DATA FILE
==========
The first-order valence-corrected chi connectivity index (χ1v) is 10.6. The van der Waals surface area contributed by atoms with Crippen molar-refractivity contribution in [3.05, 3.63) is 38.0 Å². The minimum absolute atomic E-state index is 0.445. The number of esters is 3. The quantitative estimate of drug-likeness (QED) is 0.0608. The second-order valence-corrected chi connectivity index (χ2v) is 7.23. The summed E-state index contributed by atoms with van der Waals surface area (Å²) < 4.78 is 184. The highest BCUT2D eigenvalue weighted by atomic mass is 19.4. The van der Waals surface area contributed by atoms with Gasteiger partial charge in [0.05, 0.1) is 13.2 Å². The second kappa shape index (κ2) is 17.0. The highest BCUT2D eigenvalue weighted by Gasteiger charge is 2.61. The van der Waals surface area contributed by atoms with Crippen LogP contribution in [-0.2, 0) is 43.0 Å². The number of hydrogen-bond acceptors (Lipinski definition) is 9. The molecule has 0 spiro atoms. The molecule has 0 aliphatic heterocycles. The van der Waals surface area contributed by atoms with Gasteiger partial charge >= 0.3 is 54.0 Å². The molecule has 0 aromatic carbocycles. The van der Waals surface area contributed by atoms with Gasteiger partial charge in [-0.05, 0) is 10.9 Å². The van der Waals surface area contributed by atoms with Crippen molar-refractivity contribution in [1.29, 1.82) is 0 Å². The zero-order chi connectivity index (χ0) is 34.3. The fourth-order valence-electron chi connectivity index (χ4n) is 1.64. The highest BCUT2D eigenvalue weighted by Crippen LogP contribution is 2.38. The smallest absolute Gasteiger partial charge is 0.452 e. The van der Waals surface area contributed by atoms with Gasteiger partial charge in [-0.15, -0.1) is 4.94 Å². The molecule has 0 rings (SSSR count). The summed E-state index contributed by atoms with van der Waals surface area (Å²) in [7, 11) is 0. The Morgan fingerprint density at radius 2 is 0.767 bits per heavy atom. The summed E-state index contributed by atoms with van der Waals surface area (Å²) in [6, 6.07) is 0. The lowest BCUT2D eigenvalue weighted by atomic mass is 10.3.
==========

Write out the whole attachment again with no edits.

The first-order valence-corrected chi connectivity index (χ1v) is 10.6. The van der Waals surface area contributed by atoms with Crippen molar-refractivity contribution in [3.05, 3.63) is 38.0 Å². The minimum absolute atomic E-state index is 0.445. The number of esters is 3. The quantitative estimate of drug-likeness (QED) is 0.0608. The second-order valence-corrected chi connectivity index (χ2v) is 7.23. The summed E-state index contributed by atoms with van der Waals surface area (Å²) < 4.78 is 184. The highest BCUT2D eigenvalue weighted by atomic mass is 19.4. The van der Waals surface area contributed by atoms with Gasteiger partial charge in [0.05, 0.1) is 13.2 Å². The second kappa shape index (κ2) is 17.0. The highest BCUT2D eigenvalue weighted by Gasteiger charge is 2.61. The van der Waals surface area contributed by atoms with Crippen LogP contribution in [-0.2, 0) is 43.0 Å². The number of hydrogen-bond acceptors (Lipinski definition) is 9. The molecule has 0 spiro atoms. The molecule has 0 aliphatic heterocycles. The van der Waals surface area contributed by atoms with Gasteiger partial charge >= 0.3 is 54.0 Å². The molecule has 0 aromatic carbocycles. The van der Waals surface area contributed by atoms with Gasteiger partial charge in [-0.05, 0) is 10.9 Å². The van der Waals surface area contributed by atoms with Crippen molar-refractivity contribution in [1.29, 1.82) is 0 Å². The zero-order chi connectivity index (χ0) is 34.3. The fourth-order valence-electron chi connectivity index (χ4n) is 1.64. The highest BCUT2D eigenvalue weighted by Crippen LogP contribution is 2.38. The smallest absolute Gasteiger partial charge is 0.452 e. The van der Waals surface area contributed by atoms with Gasteiger partial charge in [-0.15, -0.1) is 4.94 Å². The molecule has 0 rings (SSSR count). The summed E-state index contributed by atoms with van der Waals surface area (Å²) in [7, 11) is 0. The Morgan fingerprint density at radius 2 is 0.767 bits per heavy atom. The summed E-state index contributed by atoms with van der Waals surface area (Å²) in [6, 6.07) is 0. The lowest BCUT2D eigenvalue weighted by atomic mass is 10.3.